I've made my fair share of career mistakes, and also managed a lot of early career employees. The biggest mistakes I've seen often come when people are working too hard, but not working on the things that matter. People who succeed are able to master that subtle art of being assertive, productive and also politically savvy.
Not knowing what you want and/or not advocating for what you want
- If you don't know what you want, you aren't going to get it. It's key to know what you want both in the short and long term. Good opportunities are missed when you aren't prepared to seize them. People who move forward in their careers often know what they want at every step. Career advancement is also often give and take, so it's also important to be flexible and adaptable - with the bigger picture in mind.
- Managers cannot read your mind, and the squeaky wheel often gets the grease. This is a mistake I've made more than once. Doing a good job isn't always enough. Promotions and high profile projects often go to those who ask for them, not always those who are best qualified. If you don't ask for it, you likely won't get it.
- One of the biggest career mistakes is to not advocate what you want and to not have a plan of how to get it. Be clear with management about what you want. For example, years ago I managed a charismatic and likable guy. People wanted to help him and he often had people asking him what he wanted. However, he rarely collected on this goodwill because he didn't know what he wanted and wasn't able to give people a clear action. Be ready to clearly explain what you want and why you should get it.
Working too much
- Grinding all day, every day, is a recipe for burn out. Being over-worked rarely leads to your best work. The people that work the hardest, are not necessarily the ones who advance. Working smarter is better for your career in the long run. Slow down and prioritize. Be open to new opportunities. It sounds strange, but working too much can limit your long-term career prospects.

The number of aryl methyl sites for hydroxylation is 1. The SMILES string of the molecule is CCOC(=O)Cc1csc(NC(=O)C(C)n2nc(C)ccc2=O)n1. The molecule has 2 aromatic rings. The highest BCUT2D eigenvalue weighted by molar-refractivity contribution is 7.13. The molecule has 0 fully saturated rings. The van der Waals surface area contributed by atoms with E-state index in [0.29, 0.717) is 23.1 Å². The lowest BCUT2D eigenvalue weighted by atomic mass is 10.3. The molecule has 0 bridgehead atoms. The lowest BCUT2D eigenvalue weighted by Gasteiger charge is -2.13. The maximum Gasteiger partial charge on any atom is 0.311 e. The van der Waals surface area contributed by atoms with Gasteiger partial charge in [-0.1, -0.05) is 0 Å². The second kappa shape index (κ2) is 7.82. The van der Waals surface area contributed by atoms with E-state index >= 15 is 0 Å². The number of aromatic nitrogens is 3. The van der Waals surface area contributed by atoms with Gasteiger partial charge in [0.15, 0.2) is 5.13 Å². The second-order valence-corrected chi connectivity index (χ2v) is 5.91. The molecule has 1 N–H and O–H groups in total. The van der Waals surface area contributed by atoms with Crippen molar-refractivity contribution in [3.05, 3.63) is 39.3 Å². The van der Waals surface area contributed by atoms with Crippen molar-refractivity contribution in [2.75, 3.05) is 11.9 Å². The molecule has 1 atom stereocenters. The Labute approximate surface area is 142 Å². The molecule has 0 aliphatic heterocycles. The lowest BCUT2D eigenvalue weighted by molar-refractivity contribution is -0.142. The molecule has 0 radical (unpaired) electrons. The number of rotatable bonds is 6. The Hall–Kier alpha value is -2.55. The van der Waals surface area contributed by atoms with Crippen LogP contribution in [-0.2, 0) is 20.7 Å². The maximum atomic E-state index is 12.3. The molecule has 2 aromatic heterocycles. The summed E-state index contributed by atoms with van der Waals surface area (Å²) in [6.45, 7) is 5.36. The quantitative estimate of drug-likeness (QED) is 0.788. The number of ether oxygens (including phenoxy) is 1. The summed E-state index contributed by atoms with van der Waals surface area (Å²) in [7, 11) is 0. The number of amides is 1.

- Of course, if you are working on something critical it is important to give 100%. However, it is unlikely that all of your work is mission critical. All of the time. So, work on the things that matter. Keep your strength to be able to shine, when it counts the most.
- Prioritize the projects that will lead to the highest degree of visibility and return. Keeping your head down all day won't give you the exposure you need to know when, and what to prioritize.
- Delegate when you can. True leadership comes by letting other people shine. Remember: the people who get credit for the work, are not necessarily the ones who do all the work.
Forgetting that other people are key to success
- It's a big mistake to think that you can do it all yourself. You can't. It's important to nurture and maintain good relationships. Make eye contact and smile in the hallway. Chance encounters at lunch, the hallway, or in a meeting can make all the difference.
- It's also a big mistake to try to prove to others how great you are. Rather, it's better to compliment others on the work they do. Let them know if you are working on something complimentary. Talk about how your work relates to theirs, and how you can help them. Ask questions and listen. And along with point #2: Listening is surprisingly hard to do when you are exhausted and overworked.
- Successful people inspire confidence. They appear in control and relaxed. Especially when they aren't. People respect calm. They will trust important projects with people they believe can handle it. A big mistake to avoid is to lose your calm and say something you will regret. Once you've said something, you can't take it back. Be careful with your words. Changing somebody's mind is difficult and exhausting. And it rarely works. Spend energy building on where you already have agreement.
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